The twin conquests of the Yankees soothed McGraw’s ego, but only to a point. He still abhorred the American League, hated Ruth and everything he stood for. Though McGraw didn’t own the Giants, he wielded enough say; he had plugged his nose enough while the team collected rent and concession revenue from the Yankees, but as Ruth began to bask in the New York baseball spotlight, the status quo could no longer be tolerated. McGraw convinced ownership to boot the Yankees out of the Polo Grounds once their lease expired at the end of 1922, believing that the Yankees would have a hard time finding (a), any new land in Manhattan or (b), any ideal spot outside of the island to build their own ballpark. While (a) proved to be true, (b) didn’t. The Yankees struck gold by finding premium land in the Bronx, literally right across the Harlem from the Polo Grounds, with better rail access. Yankee Stadium, the most majestic and massive (over 70,000 seats) ballpark yet, would be ready in 1923 and serve the Yankees and their unparalleled reign of greatness for the next 87 years. The Stadium’s presence clearly showed that McGraw’s spite had gotten the best of him and, although he had a few more pennants in him, it marked the beginning of his decline.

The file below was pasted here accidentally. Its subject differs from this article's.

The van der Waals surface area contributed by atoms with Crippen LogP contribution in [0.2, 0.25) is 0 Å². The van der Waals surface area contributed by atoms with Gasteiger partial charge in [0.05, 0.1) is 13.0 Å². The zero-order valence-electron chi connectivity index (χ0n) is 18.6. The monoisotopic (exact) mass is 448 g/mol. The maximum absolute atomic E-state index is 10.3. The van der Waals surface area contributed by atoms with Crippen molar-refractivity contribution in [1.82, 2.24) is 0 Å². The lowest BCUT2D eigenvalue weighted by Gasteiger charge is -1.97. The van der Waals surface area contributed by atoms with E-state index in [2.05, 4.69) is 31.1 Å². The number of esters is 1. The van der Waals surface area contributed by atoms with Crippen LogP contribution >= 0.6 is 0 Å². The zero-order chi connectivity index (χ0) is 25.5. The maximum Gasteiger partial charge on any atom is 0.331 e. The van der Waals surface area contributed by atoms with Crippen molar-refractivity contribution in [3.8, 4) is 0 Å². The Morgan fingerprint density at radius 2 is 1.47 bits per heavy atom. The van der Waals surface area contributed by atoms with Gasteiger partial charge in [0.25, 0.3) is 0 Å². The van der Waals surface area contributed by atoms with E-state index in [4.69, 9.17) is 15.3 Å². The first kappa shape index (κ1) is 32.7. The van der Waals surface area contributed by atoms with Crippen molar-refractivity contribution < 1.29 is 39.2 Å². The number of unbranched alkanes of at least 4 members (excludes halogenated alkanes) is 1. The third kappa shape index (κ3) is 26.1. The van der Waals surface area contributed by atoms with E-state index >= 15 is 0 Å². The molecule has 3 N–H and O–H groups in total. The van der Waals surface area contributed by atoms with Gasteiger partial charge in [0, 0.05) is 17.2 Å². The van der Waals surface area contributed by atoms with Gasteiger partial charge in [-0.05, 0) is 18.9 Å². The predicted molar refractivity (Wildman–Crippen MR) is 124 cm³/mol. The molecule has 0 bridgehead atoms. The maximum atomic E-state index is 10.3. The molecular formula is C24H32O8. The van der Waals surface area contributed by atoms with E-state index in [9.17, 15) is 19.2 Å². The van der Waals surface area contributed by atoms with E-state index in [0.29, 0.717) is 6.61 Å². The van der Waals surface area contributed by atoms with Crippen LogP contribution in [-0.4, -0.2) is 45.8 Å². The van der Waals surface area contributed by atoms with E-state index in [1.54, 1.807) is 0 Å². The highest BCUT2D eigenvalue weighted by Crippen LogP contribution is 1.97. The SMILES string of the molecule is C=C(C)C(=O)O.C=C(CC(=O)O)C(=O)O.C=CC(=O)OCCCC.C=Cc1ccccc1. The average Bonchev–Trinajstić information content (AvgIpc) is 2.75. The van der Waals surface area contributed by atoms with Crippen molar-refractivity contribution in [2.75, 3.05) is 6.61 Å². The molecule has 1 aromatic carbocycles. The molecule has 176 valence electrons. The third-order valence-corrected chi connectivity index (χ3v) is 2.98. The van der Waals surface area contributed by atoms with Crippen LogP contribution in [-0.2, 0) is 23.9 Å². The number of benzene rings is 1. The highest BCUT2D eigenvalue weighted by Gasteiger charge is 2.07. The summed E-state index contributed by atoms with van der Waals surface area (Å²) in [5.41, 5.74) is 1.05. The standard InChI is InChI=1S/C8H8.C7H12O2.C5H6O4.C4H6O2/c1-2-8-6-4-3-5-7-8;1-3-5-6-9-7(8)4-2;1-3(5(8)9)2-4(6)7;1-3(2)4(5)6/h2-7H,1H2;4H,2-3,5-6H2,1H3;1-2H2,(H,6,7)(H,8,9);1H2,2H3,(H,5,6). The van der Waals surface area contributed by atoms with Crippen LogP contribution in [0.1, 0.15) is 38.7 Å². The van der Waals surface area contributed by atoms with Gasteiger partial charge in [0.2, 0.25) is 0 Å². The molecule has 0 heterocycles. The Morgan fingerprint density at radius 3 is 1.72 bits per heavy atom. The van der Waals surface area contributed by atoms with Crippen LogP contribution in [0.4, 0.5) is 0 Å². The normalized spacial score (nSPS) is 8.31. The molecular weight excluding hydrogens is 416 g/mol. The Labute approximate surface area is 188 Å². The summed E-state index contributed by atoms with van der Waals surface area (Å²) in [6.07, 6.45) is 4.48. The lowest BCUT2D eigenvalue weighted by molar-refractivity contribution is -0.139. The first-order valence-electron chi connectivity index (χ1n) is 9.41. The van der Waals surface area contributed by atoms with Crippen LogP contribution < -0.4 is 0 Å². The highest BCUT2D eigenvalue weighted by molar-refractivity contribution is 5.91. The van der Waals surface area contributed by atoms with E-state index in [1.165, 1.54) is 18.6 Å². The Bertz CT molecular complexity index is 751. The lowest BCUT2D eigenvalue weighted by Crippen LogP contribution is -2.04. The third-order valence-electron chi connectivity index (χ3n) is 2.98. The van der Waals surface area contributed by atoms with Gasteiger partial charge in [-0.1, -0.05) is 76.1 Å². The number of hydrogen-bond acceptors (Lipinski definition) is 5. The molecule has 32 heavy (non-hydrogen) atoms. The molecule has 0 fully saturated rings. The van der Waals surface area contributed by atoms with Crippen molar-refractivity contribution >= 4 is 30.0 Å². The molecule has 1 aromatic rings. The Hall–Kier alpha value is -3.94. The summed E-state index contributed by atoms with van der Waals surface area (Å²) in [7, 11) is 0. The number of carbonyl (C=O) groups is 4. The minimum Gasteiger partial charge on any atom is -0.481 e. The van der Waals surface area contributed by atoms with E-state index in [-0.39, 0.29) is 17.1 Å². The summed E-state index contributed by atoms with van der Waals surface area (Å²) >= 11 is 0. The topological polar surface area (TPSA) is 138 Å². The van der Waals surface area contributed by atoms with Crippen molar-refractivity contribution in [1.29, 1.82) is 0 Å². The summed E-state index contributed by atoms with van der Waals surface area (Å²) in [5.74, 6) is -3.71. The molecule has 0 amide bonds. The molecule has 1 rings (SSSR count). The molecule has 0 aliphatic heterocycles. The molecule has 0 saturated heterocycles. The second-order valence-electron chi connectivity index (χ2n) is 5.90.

The Polo Grounds in the midst of expansion during the 1923 season. Apparently security was okay with fans sitting in the unfinished upper deck near the left-field foul pole. (Library of Congress)
You’re Going to Need a Bigger Ballpark.
In response to Yankee Stadium, the Giants immediately decided to expand the Polo Grounds to 55,000 seats, not so much to draw more fans for baseball but to lure other events to the ballpark as a means of producing more revenue. Because if the Giants didn’t, the Yankees would, and leave the Polo Grounders further behind in baseball’s rat race for supremacy.